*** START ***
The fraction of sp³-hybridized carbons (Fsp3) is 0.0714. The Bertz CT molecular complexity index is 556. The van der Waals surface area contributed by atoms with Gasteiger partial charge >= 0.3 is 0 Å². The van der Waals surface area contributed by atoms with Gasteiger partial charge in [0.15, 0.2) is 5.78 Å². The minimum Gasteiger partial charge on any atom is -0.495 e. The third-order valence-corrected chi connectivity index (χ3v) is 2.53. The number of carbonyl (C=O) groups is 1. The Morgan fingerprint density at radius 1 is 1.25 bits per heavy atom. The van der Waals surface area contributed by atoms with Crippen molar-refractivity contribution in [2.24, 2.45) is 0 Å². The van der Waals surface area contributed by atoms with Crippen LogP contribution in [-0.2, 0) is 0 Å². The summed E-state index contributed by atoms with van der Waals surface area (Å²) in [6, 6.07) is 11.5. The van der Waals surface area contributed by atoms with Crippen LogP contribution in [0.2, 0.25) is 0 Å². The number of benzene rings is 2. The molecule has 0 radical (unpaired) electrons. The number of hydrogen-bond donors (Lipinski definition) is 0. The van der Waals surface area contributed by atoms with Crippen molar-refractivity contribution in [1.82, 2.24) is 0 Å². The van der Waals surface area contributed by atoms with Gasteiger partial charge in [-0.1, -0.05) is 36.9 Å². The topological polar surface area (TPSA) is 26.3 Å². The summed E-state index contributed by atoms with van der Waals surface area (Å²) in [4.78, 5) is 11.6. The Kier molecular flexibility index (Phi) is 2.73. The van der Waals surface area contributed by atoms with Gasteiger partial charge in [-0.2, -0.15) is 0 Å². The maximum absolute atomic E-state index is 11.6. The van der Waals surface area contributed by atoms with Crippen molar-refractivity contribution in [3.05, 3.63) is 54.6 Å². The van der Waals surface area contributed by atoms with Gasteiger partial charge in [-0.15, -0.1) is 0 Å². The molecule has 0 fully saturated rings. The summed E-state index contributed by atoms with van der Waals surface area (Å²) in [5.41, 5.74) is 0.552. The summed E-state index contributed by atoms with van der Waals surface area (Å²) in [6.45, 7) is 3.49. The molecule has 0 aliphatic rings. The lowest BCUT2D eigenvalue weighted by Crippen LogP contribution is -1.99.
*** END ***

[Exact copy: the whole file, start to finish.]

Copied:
The fraction of sp³-hybridized carbons (Fsp3) is 0.0714. The Bertz CT molecular complexity index is 556. The van der Waals surface area contributed by atoms with Gasteiger partial charge >= 0.3 is 0 Å². The van der Waals surface area contributed by atoms with Gasteiger partial charge in [0.15, 0.2) is 5.78 Å². The minimum Gasteiger partial charge on any atom is -0.495 e. The third-order valence-corrected chi connectivity index (χ3v) is 2.53. The number of carbonyl (C=O) groups is 1. The Morgan fingerprint density at radius 1 is 1.25 bits per heavy atom. The van der Waals surface area contributed by atoms with Crippen molar-refractivity contribution in [2.24, 2.45) is 0 Å². The van der Waals surface area contributed by atoms with Crippen LogP contribution in [-0.2, 0) is 0 Å². The summed E-state index contributed by atoms with van der Waals surface area (Å²) in [6, 6.07) is 11.5. The van der Waals surface area contributed by atoms with Crippen LogP contribution in [0.2, 0.25) is 0 Å². The number of benzene rings is 2. The molecule has 0 radical (unpaired) electrons. The number of hydrogen-bond donors (Lipinski definition) is 0. The van der Waals surface area contributed by atoms with Crippen molar-refractivity contribution in [1.82, 2.24) is 0 Å². The van der Waals surface area contributed by atoms with Gasteiger partial charge in [-0.1, -0.05) is 36.9 Å². The topological polar surface area (TPSA) is 26.3 Å². The summed E-state index contributed by atoms with van der Waals surface area (Å²) in [4.78, 5) is 11.6. The Kier molecular flexibility index (Phi) is 2.73. The van der Waals surface area contributed by atoms with Gasteiger partial charge in [-0.2, -0.15) is 0 Å². The maximum absolute atomic E-state index is 11.6. The van der Waals surface area contributed by atoms with Crippen molar-refractivity contribution in [3.05, 3.63) is 54.6 Å². The van der Waals surface area contributed by atoms with Gasteiger partial charge in [-0.15, -0.1) is 0 Å². The molecule has 0 fully saturated rings. The summed E-state index contributed by atoms with van der Waals surface area (Å²) in [5.41, 5.74) is 0.552. The summed E-state index contributed by atoms with van der Waals surface area (Å²) in [6.45, 7) is 3.49. The molecule has 0 aliphatic rings. The lowest BCUT2D eigenvalue weighted by Crippen LogP contribution is -1.99.